Competition heats up for mortgage business
|Scott Murdoch | The Australian | October 21, 2010
The mortgage market could be distorted if rising interest rates revive non-bank lenders, Commonwealth Bank chief executive Ralph Norris warns.
The non-bank lenders largely withdrew after struggling during the global financial crisis.
Mr Norris said competition among major Australian banks and the smaller rivals, which dissipated during the downturn, would soon begin to return.
The non-bank lenders mostly exited the market but a small number have begun to write mortgages again.
Rivalry in the deposits market has started to be reignited, especially as groups such as Britain’s Virgin Money restart their Australian operations.
“The level of market competition prior to the crisis that drove banks and financial institutions to see new and riskier ways to increase their profits is still around today,” Mr Norris told a FINSIA conference in Sydney yesterday.
“The wake-up calls provided by the crisis and the fact we’re now operating in a much higher funding cost environment will influence the nature of that competition.
“Competition is also likely to come from new entrants into the Australian banking sector from offshore.
“The strength of the Australian economy and our proximity and links with Asia present a very appealing option for offshore banks, particularly for those banks faced with a subdued home economy.”
Mr Norris said he expected that non-bank lenders would again become interested in the Australian mortgage market as interest rates began rising and the securitisation market slowly became more active.
CBA’s mortgage book is the largest in Australia, worth $290 billion, compared with Westpac’s $250bn.
Mr Norris said the increase in non-bank lenders could be a concern because the entities were not as strictly regulated or prudentially supervised as the banking sector.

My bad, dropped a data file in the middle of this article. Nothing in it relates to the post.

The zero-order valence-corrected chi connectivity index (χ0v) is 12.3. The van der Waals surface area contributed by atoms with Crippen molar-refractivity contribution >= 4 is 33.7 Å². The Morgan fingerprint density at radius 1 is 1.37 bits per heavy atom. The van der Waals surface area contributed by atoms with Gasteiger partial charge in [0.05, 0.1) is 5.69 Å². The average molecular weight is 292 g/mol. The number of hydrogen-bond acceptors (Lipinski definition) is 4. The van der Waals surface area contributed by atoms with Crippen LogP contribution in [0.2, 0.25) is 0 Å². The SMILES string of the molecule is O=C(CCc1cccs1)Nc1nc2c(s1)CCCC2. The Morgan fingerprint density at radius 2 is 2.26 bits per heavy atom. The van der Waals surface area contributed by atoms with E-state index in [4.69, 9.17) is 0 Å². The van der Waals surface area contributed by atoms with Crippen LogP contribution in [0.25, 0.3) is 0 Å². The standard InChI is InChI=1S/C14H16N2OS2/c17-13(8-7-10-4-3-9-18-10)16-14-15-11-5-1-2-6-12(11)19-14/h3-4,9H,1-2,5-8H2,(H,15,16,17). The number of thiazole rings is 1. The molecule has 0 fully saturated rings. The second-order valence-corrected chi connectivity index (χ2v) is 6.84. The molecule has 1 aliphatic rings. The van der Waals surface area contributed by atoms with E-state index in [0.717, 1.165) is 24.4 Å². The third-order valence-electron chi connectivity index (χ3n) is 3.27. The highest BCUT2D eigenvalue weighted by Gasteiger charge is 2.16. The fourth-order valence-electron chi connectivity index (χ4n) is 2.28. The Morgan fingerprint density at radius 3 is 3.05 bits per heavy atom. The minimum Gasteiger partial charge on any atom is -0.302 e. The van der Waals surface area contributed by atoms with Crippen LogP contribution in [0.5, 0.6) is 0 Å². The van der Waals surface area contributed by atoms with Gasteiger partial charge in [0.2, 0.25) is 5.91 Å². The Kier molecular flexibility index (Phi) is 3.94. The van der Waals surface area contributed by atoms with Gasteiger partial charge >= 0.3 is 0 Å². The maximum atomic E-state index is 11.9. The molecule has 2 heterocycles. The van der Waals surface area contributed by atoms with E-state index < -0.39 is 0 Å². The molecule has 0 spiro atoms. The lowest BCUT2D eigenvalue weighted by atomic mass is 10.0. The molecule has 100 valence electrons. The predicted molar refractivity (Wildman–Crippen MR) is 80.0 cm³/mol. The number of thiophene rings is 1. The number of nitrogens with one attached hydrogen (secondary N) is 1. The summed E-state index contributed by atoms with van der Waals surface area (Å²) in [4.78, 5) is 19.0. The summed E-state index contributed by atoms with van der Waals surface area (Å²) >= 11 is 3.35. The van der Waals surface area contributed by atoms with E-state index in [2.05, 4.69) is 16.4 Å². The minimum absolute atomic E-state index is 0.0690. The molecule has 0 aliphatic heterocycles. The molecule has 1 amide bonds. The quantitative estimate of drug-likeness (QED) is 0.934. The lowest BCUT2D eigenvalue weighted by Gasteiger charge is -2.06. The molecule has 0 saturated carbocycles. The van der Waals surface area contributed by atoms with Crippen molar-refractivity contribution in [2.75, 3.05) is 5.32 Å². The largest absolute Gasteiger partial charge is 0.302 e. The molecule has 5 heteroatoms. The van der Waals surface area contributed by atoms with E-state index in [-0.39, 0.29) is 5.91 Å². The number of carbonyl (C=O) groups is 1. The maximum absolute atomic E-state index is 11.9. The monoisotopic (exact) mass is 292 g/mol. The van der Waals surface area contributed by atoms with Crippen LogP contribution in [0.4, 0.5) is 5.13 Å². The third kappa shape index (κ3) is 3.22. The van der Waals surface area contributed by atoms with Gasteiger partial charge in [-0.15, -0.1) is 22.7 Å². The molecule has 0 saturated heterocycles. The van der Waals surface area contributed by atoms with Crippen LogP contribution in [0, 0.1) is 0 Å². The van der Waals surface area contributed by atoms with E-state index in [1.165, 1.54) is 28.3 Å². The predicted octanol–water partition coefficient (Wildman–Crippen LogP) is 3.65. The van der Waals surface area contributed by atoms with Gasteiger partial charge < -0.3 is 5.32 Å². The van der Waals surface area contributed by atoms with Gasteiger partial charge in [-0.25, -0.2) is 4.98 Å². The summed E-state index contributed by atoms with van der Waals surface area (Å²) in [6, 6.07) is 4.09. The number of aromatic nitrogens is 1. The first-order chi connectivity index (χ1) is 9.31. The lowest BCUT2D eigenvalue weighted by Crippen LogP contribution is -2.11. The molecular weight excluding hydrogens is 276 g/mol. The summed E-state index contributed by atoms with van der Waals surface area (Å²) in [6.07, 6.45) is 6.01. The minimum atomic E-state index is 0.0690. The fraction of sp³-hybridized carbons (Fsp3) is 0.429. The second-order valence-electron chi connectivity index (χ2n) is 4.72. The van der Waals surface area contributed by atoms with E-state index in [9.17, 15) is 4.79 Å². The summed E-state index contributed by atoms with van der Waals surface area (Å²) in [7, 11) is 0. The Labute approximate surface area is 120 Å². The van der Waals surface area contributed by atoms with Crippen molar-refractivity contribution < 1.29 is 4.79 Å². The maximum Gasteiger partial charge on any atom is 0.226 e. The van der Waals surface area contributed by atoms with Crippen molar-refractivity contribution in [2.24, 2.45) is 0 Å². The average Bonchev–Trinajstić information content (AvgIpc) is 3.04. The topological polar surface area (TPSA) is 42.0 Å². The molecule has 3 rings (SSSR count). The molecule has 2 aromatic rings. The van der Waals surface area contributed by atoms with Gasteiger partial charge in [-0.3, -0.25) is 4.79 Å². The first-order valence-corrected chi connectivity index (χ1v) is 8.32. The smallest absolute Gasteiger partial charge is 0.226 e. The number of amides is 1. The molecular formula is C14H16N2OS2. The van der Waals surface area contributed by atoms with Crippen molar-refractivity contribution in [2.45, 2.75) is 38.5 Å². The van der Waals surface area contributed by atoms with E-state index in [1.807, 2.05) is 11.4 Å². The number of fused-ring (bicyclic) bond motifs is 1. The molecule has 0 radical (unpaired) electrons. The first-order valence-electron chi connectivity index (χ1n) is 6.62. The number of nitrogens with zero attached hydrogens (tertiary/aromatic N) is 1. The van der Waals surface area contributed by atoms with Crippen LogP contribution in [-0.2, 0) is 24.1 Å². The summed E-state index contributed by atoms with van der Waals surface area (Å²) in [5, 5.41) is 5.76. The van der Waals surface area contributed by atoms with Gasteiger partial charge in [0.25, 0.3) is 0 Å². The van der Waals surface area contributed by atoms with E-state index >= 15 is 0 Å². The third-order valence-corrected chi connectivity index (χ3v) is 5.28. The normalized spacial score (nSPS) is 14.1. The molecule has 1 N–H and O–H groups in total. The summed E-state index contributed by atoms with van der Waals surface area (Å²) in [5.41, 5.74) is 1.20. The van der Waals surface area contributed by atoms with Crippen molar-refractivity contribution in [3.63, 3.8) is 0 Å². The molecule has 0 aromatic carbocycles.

“We may see competition coming from sources we’re not currently thinking of,” he said.
“As the cost of credit to consumers continues to rise, it does send an invitation to non-banking institutions to explore ways to offer low cost loans. On the upside, this has the potential to promote innovation within the financial sector.
“On the downside, the risk of non-regulated players entering the market and taking increased risks with the lending and borrowing practices is something for the banks to watch carefully.”
Australian Prudential Regulation Authority chairman John Laker told the conference the constant argument that the Australian banks did not take a “one size fits all” regulatory approach was no longer relevant.
Dr Laker said the sector still needed to comply with the global toughening of liquidity and capital rules even though Australian banks were now considered the best-performing and most stable in the world.
“We are still being counselled that Australia should somehow distance itself from these global reforms and avoid the so-called ‘one size fits all’ solutions,” Dr Laker said.
“Perhaps these reactions are just a fading echo of earlier concerns that the global reform process would produce draconian solutions to problems that had not been experienced in Australia.
“The solutions are substantial, but they are not draconian and it perhaps is best to let these echoes fade completely.”